Self-organization is a growing interdisciplinary field of research about a phenomenon that can be observed in the Universe, in nature and in social contexts. Researchers seek explanations by using both experimental, often computer-based approaches and empirical, observational approaches. Mechanisms of self-organization are beginning to be identified and the theoretical foundation is under development. Research on self-organization tries to describe and explain forms, complex patterns and behaviours that arise without an outside organizer. They arise under complex conditions away from equilibrium, on the edge of chaos. One common characteristic of the mechanisms that trigger and create self-organization are the use of simple rules for the emergence of complex processes.
A large part of the discussion during the symposium dealt with theories and methods in research on self-organization. Both experiments and empirical research are needed, but perhaps above all the development of a platform of knowledge from which it is possible to deal with the complexity that is also the precondition for self-organization. Reductionist approaches were deemed insufficient and a closer association between physics and biology was identified as a future strategy, since both these disciplines study relationships and characteristics in dynamic systems.
This is a summary of the June issue of Philosophical Transactions A. The 18 papers in this issue can be found on FirstCite, the Societys rapid online publication service at
Tim Watson | alfa
New quantum liquid crystals may play role in future of computers
21.04.2017 | California Institute of Technology
Light rays from a supernova bent by the curvature of space-time around a galaxy
21.04.2017 | Stockholm University
The nearby, giant radio galaxy M87 hosts a supermassive black hole (BH) and is well-known for its bright jet dominating the spectrum over ten orders of magnitude in frequency. Due to its proximity, jet prominence, and the large black hole mass, M87 is the best laboratory for investigating the formation, acceleration, and collimation of relativistic jets. A research team led by Silke Britzen from the Max Planck Institute for Radio Astronomy in Bonn, Germany, has found strong indication for turbulent processes connecting the accretion disk and the jet of that galaxy providing insights into the longstanding problem of the origin of astrophysical jets.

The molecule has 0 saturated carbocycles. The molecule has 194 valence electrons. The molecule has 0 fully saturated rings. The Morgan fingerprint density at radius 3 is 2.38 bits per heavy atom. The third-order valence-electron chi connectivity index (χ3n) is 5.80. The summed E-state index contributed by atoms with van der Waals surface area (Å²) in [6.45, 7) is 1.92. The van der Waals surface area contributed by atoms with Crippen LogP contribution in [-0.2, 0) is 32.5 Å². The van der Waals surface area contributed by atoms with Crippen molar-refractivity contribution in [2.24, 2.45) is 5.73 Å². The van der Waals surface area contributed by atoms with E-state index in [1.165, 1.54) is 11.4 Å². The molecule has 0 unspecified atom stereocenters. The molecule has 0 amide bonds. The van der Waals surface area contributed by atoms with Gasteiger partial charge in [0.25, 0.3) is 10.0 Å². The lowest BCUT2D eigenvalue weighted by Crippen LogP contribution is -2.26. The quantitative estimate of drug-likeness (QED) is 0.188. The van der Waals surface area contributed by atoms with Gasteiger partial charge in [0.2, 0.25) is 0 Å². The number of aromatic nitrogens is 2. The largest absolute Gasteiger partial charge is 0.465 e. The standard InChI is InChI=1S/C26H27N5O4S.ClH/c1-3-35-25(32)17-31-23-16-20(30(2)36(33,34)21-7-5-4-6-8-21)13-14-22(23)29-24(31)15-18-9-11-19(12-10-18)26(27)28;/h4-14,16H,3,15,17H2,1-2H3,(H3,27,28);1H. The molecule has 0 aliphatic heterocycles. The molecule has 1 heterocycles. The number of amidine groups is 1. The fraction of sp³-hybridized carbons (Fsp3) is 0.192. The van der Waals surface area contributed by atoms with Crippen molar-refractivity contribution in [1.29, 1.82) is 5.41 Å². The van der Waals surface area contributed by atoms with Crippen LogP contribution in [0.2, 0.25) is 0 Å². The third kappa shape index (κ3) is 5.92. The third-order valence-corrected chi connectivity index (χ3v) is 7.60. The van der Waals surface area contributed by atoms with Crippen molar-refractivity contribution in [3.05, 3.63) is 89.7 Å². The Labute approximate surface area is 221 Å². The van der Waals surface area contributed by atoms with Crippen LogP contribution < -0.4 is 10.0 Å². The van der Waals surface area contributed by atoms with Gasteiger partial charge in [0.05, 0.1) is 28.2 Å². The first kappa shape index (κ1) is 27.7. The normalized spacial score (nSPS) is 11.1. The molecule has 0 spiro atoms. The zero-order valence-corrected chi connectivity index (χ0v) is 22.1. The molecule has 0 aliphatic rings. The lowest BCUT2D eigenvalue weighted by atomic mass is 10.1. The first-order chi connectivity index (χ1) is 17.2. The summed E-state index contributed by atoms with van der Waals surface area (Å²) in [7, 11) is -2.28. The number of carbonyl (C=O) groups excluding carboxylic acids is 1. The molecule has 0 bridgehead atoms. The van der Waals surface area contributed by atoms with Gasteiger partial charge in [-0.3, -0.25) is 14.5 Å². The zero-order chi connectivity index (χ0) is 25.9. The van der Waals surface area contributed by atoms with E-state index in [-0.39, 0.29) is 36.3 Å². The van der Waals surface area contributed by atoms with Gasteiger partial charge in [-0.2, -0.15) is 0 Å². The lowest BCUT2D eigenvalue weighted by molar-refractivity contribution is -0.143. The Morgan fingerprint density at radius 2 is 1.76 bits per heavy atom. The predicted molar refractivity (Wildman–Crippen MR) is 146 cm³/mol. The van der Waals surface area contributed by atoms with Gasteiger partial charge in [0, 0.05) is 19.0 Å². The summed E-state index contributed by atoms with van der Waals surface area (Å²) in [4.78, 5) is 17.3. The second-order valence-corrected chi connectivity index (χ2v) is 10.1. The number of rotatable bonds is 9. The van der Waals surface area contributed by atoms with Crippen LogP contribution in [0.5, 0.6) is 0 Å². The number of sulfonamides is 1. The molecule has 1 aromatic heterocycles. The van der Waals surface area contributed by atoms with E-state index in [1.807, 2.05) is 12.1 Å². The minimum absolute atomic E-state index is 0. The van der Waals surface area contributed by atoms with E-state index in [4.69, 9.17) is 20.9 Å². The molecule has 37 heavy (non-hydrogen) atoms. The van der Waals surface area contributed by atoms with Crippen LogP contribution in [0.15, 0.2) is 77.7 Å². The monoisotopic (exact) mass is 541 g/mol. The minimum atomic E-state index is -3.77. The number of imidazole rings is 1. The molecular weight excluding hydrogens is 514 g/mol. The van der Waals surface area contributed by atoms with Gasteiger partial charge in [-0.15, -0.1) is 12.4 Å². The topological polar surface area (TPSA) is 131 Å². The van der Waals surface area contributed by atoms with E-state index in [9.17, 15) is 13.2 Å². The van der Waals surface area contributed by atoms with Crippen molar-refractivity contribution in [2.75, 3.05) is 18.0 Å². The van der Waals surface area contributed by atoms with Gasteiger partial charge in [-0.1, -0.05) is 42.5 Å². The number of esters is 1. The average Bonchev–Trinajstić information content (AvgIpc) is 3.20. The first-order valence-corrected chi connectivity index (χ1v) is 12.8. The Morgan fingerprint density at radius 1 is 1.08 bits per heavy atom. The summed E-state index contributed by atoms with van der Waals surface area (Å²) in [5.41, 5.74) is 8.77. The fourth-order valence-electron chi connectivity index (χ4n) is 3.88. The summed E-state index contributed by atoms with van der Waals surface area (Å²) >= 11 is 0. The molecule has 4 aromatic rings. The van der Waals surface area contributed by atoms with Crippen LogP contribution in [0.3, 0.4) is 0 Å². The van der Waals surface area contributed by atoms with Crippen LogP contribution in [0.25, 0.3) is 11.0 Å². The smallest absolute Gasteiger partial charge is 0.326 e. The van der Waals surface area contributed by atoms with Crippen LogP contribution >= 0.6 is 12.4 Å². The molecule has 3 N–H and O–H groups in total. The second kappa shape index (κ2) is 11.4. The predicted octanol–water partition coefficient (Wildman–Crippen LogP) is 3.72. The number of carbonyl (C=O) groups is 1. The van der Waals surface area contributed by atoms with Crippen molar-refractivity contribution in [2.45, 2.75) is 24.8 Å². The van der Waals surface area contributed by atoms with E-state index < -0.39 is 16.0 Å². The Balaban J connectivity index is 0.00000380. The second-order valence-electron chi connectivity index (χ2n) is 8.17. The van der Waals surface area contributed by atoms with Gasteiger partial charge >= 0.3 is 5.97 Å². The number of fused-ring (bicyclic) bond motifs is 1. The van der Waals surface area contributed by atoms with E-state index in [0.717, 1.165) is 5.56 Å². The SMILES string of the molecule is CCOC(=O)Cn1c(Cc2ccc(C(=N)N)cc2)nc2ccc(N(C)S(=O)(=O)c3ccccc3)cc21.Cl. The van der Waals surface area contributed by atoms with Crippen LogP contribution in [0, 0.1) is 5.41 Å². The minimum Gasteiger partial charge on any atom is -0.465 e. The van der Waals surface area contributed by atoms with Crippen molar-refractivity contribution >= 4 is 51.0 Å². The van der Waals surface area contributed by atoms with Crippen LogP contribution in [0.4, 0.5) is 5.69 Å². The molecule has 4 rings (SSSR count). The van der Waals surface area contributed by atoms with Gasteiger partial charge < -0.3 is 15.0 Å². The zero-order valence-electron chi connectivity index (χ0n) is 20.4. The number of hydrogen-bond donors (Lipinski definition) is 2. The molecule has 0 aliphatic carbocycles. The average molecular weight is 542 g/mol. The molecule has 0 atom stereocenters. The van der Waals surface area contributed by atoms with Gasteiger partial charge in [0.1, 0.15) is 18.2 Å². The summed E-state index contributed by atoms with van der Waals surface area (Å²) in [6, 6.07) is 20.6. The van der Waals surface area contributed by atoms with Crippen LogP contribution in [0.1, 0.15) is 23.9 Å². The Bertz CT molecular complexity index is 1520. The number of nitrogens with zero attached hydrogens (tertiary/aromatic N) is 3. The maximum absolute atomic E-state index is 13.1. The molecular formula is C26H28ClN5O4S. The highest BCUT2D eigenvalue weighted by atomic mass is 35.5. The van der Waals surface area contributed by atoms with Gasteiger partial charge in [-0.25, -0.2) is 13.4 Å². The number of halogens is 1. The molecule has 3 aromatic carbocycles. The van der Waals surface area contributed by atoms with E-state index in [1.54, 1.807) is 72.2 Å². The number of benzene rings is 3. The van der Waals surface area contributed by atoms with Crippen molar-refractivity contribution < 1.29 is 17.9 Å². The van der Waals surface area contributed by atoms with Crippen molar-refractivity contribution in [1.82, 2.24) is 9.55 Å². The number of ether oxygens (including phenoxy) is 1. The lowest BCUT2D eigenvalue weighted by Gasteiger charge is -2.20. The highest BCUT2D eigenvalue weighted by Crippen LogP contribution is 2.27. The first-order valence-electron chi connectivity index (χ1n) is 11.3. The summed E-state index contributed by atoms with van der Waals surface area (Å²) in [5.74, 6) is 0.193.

Supermassive black holes form some of the most enigmatic phenomena in astrophysics. Their enormous energy output is supposed to be generated by the...
The probability to find a certain number of photons inside a laser pulse usually corresponds to a classical distribution of independent events, the so-called...
Microprocessors based on atomically thin materials hold the promise of the evolution of traditional processors as well as new applications in the field of flexible electronics. Now, a TU Wien research team led by Thomas Müller has made a breakthrough in this field as part of an ongoing research project.
Two-dimensional materials, or 2D materials for short, are extremely versatile, although – or often more precisely because – they are made up of just one or a...
Two researchers at Heidelberg University have developed a model system that enables a better understanding of the processes in a quantum-physical experiment...
Glaciers might seem rather inhospitable environments. However, they are home to a diverse and vibrant microbial community. It’s becoming increasingly clear that they play a bigger role in the carbon cycle than previously thought.
A new study, now published in the journal Nature Geoscience, shows how microbial communities in melting glaciers contribute to the Earth’s carbon cycle, a...
20.04.2017 | Event News
18.04.2017 | Event News
03.04.2017 | Event News
21.04.2017 | Physics and Astronomy
21.04.2017 | Health and Medicine
21.04.2017 | Physics and Astronomy